A Most Promising Pop Quiz: Phillip Hegwood

CIS After School Coordinator Phillip Hegwood with two Woodward School for Technology and Research students.

Ten years ago on this very day The Kalamazoo Promise was announced! At CIS, we are briskly walking around the office in our Kalamazoo Promise shirts to commemorate this day. Did you know that community stakeholders from around the country have arrived in Kalamazoo for the seventh PromiseNet meeting? From November  10-12 at the Radisson Plaza Hotel they will share best practices around designing, implementing, and sustaining place-based scholarship programs. (To find out how to get your own Promise shirt and to read more cool stuff related to the Promise, check out  the latest issue of CIS Connections, “The Promises You Keep.”)

We could think of no better post than to pop a quiz on someone who graduated from Kalamazoo Public Schools and used the gift of the Promise to go to college and is now giving back through CIS to help future Promise Scholars. So today we feature Phillip Hegwood, CIS After School Coordinator at Woodward School for Technology and Research. Phillip is a graduate of Kalamazoo Public Schools and is part of a great team at Woodward. We popped a quiz on Jen DeWaele, CIS Site Coordinator at Woodward School for Technology and Research a while back. Woodward’s Principal, Mr. Frank Rocco, was interviewed  by KPS student Daquayveon Edmonson and you can read that post here.

Alright, Phillip: pencils out, eyes on your own paper. Good luck.


What is something interesting you’ve recently learned?

Lately, I have been learning about non-western medicine and homeopathic medicine (such as acupuncture, chiropractor, and other holistic professions). Mostly so I can try other ways to heal my body in a more natural way than going to the doctor. It’s helped me with more than my physical body, emotionally and spiritually, as well.

What are you currently reading?

I am currently reading Teaching with Poverty in Mind by Eric Jensen. It has shown me how poverty can affect students in both physically and emotionally ways and it has given me a number of tips in how I can be a better and more effective After School Coordinator.

What do you want to be when you grow up?

I want to be a Child Care Licensing consultant for the State of Michigan.

What is your favorite word right now?


Will you share with us something that has been on your mind lately?

Honestly, making sure my students in my after school program get the full benefit of being there. I have really been brainstorming ideas for fun activities and field trips for my students and how I can be the best CIS After School Coordinator to them as I can be.

Behind every successful student is a caring adult. Who has been your caring adult? 

My mom has always been by my side. She is truly one of my best friends and I know that we will always have each other’s backs. I love her with all my heart and I wouldn’t be the person I am today without her.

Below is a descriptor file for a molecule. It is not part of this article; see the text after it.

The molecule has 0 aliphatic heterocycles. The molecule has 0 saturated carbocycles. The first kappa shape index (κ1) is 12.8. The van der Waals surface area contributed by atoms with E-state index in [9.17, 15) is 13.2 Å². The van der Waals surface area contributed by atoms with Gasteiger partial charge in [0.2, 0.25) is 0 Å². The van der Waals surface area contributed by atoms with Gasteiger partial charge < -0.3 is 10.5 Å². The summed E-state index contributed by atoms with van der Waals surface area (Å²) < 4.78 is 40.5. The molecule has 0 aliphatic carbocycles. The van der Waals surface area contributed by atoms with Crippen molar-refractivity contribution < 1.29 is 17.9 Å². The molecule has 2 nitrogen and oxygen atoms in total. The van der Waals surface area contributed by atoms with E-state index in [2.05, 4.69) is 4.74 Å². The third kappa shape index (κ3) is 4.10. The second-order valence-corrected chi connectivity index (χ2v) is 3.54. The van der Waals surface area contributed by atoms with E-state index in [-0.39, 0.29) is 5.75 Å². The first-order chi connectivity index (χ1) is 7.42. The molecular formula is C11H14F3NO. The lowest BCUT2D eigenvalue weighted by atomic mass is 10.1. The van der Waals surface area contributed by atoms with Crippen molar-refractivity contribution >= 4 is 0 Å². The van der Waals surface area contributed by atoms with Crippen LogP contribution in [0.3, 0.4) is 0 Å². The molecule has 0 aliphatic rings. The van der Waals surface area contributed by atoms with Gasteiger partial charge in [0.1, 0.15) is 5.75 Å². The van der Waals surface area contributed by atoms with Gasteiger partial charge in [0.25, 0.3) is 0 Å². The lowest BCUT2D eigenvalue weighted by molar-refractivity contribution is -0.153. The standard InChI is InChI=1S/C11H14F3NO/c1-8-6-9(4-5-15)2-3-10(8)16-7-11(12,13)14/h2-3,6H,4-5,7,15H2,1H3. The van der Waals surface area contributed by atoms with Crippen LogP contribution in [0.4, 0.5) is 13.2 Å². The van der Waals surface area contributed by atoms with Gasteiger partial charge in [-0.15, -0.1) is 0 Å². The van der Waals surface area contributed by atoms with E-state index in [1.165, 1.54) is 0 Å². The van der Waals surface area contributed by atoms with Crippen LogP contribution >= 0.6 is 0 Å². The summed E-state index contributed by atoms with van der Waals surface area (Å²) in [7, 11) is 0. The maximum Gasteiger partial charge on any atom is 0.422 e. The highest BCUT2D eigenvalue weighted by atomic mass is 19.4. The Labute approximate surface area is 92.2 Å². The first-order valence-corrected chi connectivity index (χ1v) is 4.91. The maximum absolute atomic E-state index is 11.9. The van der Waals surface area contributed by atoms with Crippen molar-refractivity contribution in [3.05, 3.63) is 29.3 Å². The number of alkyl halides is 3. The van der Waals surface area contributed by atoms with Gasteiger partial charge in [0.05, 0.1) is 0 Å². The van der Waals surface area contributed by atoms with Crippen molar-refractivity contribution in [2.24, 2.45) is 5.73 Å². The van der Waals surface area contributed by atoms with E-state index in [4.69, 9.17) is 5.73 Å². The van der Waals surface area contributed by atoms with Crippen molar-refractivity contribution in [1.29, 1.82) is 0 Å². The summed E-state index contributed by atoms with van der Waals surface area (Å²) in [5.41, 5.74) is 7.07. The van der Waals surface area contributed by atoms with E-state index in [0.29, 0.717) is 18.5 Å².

Thank you, Phillip!

(From left) CIS Site Coordinator Jen DeWaele, KPS Principal Frank Rocco, CIS After School Coordinator Phillip Hegwood


Thank you, Phillip!


What Do You Treasure?

Our fearless leader, CIS Executive Director Pam Kingery

Ahoy, mateys!

This past Friday, Pam Kingery, Executive Director of Communities In Schools of Kalamazoo welcomed CIS staff leaders from across the 20 CIS sites throughout Kalamazoo Public Schools.



Agendas may not grow on trees, but sometimes they dry on them,

and on the racks of dishwashers, and bushes. (Especially when they are first crumpled and dunked in tea to give them a map-like authenticity.)

CIS staff took a few hours from their busy day to review the strategic map the CIS Board recently adopted. We also ventured into the Site Operations Plan. (Each year, every CIS site team develops a plan to address identified needs as well as to build and reinforce student assets in their school. This is done in collaboration with the school.)

For the most part, we got along.

That (from left to right) is Lindsay Westfall, CIS After School Coordinator for Northglade Montessori School,  Alexis Arocho, CIS After School Coordinator for Prairie Ridge Elementary School, Phillip Hegwood, CIS After School Coordinator for Woodward School for Technology and Research, Pam Kingery, CIS Executive Director, and Donielle Hetrick, CIS After School Coordinator for Woods Lake Elementary School.

Arghhhh. Pam Kingery and Director of Elementary Sites Linda Thompson (on right) managed to get into a brief sword fight but it ended well.

As CIS has grown over the years, it’s not often we get together like this, but it is wonderful to be in a room bursting with people who treasure kids and are passionate about doing whatever it takes to help them succeed in school and steer their way to the land of Promise.

But wait!

Nathaniel Easlick, CIS After School Coordinator at Milwood Elementary School reminds me of one more thing we treasure.